In my healing journey, I began to collect information about remissions, recoveries, placebo effects and, so called, “miraculous” cures. What I found astonished me. It turns out that there are hundreds of stories about recovery and remission from chronic illness. Entire books are written on the subject including, The Healer Within: The New Medicine of Mind and Body by Steven Locke and Douglas Colligan, Radical Remission: Surviving Cancer Against All Odds by Kelly Turner, Remarkable Recovery: What Extraordinary Healing Tells Us About Getting Well and Staying Well by Caryle Hirschberg and Marc Ian Barasch, and The Heart of Healing from the Institute of Noetic Sciences with William Poole. In the impressive collection called Spontaneous Remission: An Annotated Bibliography, Brendon O’Regan and Caryle Hirschberg document more than 3,500 accounts published in the medical literature of spontaneous remission from a wide variety of illnesses ranging from asthma to HIV, and cardiovascular disease to cancer. In the book Quantum Healing: Exploring the Frontiers of Mind/Body Medicine, Deepak Chopra discusses numerous individual cases of spontaneous remission. I was impressed with all of this data, yet a bit perplexed about why we rarely discuss remission and recovery from chronic illness in our modern medical encounters.
I became convinced that if one person can overcome and heal from a devastating illness, it means healing is, at the very least, possible. This knowledge gave me something I desperately needed as I struggled with illness: hope.
Healing means finding wholeness in our lives. In some cases healing may mean the restoration of health in the body. In some cases, the physical body will not be cured of illness. In all cases, hope can motivate us to do what we can to invite healing into our lives.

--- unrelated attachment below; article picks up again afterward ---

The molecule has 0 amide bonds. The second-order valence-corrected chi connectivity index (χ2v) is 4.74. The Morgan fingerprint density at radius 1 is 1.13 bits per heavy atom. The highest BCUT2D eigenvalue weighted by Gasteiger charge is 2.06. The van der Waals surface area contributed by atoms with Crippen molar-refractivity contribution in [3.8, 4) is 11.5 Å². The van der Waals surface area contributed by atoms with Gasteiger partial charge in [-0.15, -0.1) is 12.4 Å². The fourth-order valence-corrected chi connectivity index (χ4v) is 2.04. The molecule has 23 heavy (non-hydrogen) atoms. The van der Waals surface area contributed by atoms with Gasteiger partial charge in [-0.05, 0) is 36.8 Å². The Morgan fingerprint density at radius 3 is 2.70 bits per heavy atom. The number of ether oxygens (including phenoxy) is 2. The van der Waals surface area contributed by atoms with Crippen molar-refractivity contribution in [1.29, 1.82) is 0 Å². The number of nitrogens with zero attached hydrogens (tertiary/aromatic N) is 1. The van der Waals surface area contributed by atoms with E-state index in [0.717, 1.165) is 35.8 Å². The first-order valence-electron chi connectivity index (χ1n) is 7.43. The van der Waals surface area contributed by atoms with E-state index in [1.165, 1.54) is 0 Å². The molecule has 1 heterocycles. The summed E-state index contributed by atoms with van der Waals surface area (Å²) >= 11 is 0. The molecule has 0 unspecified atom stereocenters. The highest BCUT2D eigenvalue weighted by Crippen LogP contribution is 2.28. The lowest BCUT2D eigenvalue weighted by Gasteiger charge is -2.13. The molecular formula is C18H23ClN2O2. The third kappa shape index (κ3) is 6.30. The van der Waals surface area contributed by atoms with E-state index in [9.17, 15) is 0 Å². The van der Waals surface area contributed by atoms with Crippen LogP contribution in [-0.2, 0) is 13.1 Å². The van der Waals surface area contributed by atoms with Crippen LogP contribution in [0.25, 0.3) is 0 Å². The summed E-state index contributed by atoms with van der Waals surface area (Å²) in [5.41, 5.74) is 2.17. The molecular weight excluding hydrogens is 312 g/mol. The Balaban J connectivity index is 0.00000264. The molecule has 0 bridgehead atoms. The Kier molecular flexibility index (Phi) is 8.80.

In the current medical model, doctors give statistics, and try to instill realistic expectations in patients by discussing facts, figures and percentages. But, in this way, practitioners of modern medicine often shut the door on hope for people who could benefit from contemplating what might be possible in the face of their illness. Information about illness should be given in a way that is honest and forthright, but without squashing the hope of someone who is diagnosed with an illness.We must stop shying away from hope in the name of realism. Instead, we can use hope as a powerful tool that opens us to the possibility of healing.
Many people argue that allowing hope to blossom in patients with chronic illness is reckless since it can lead to despair in those who fail to achieve a full remission. Despair can, indeed, occur when we remain attached to a health outcome that we cannot necessarily control. I experienced despair when I did not return to perfect health after trying countless “get well” protocols. For me, healing was gradual. I had to learn how to cultivate patience or I would miss the opportunity to be grateful for any improvements in my health. I found a tremendous healing power in the ability to accept the moment as it is.
We can live with hope, and avoid despair, if we learn to surrender our attachment to what we think our health outcome should be, and instead be present to the healing journey as it unfolds.
 Pellettieri, J 2007 Cell turnover and Adult Tissue Homeostasis: From Humans to Planarians, Annual Review of Genetics. 41: 83-105
 Reed JC. 1999. Dysregulation of apoptosis in cancer. J. Clin Oncol. 17:2941-53